The new European Parliament is set to shift to the right, yet a mainstream coalition may still secure a second term for European Commission President Ursula von der Leyen. The snap elections President Emmanuel Macron has called in France might delay decisions about top jobs.

The European parliamentary elections ushered in a victory for right-wing parties, reflecting the rise of the far right in the European Union since the 2019 elections. Against expectations, the center-right European People’s Party (EPP) also managed to increase its share at the polls, reconfirming itself as the leading political force of the European Parliament. As predicted, far right political groups, represented by the European Conservatives and Reformists (ECR) and Identity and Democracy (ID), have managed to increase their shares in the parliament. Additionally, sizable delegations of far-right party representatives currently listed as non-aligned will enter the parliament—such as the Alternative for Germany, Alliance for the Union of Romanians, Hungary’s Fidesz, and Poland’s Confederation. Depending on the upcoming weeks’ negotiations, Fidesz, which secured 10 mandates, may also join ECR.

Yet, the rightward swing has not delivered a right-wing majority sufficient to elect the next president of the European Commission. This is because the center-left Socialists & Democrats (S&D) held their ground. If the liberals from Renew had a poor outcome, the Greens suffered an even harder blow, finishing behind both far right groups.  This was potentially a signal of widespread discontent with the socioeconomic costs of the green transition and the EU’s Green Deal that has been a hallmark of the past five years.

EPP, which is essential to any majority coalition, will now seek to obtain enough votes in the EP to secure a second term for its Spitzenkandidat (top candidate), Ursula von der Leyen. In principle, this could be possible with the support of S&D and Renew. However, what may appear a comfortable majority could be easily eroded by an anonymous vote in the EP, given the existing political divides even within that party family. 

For her part, von der Leyen, who was courting Italian Prime Minister Giorgia Meloni of ECR before the elections, has now stated that the EPP will “build a bastion against extremes”. What comes next depends on von der Leyen’s definition of “extreme”. To secure the necessary votes, the tactical rapprochement with Meloni may continue. With Brothers of Italy now sending the largest delegation within ECR to the EP, Meloni’s support could indeed provide a safer margin for von der Leyen’s reelection. However, this support would have to be obtained behind the scenes, as S&D has spoken out against any cooperation with the far right.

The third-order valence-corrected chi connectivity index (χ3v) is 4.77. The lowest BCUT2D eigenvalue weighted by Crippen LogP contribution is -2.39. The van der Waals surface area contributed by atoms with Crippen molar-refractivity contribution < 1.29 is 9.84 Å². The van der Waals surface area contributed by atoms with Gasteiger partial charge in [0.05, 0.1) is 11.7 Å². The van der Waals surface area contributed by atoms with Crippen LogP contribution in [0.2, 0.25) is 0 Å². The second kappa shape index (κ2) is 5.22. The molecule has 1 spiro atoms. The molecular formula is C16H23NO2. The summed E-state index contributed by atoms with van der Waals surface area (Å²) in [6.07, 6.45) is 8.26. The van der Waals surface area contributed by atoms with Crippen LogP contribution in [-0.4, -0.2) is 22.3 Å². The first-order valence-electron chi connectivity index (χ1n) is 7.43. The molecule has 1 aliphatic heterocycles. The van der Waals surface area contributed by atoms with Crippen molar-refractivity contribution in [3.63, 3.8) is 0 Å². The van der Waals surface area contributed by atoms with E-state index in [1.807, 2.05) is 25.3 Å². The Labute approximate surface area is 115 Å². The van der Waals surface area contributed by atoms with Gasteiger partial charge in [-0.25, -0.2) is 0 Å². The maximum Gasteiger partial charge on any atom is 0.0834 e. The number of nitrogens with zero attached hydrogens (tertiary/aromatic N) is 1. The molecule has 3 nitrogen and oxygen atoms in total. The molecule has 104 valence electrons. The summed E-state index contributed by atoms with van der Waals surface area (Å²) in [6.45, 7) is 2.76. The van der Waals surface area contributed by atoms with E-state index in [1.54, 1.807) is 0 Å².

While Meloni emerged victorious, the biggest winner of the night was Marine Le Pen’s National Rally (RN)—proving not only that national politics can influence European elections, but also that this can play out the other way around. After RN took nearly one-third of the vote in France, which affords it the largest EP delegation and dominance over ID, French President Emmanuel Macron called for early French parliamentary elections to take place on June 30 and July 7. Macron is gambling that by facilitating the party’s path into power on the national level, he could curb the eventual rise of RN to the French presidency. Yet, with the far right rising and normalizing, opening the doors to national government may just add fuel to the fire, further legitimizing Le Pen’s political platform. If it succeeds in entering government, RN’s standing on the European level would also be strengthened in relation to ECR, with both groups being led by governing parties. A potential cooperation, sought by Le Pen, could gradually erode the cordon sanitaire that for the moment still prevents ID—and thus RN—from having direct impact on European legislation. In the short run, early elections may nonetheless delay the allocation of EU institutions’ key positions, set to be discussed later this month, such as the presidencies of the European Commission and the European Parliament, as well as the choice of a high representative for common foreign and security policy.

The impact of this rightward swing is too early to call, but it will likely differ from area to area, with a variable geometry of coalitions emerging in the European Parliament. With the defeat of the Greens, the progressive push over the past five years that brought about the Green Deal will come to an end. The far right is expected to push back on climate and green transition agendas. Cooperation with parts of the center-right could continue on a restrictive migration policy, while calls for a Europe of sovereign nation states will get louder in the coming term.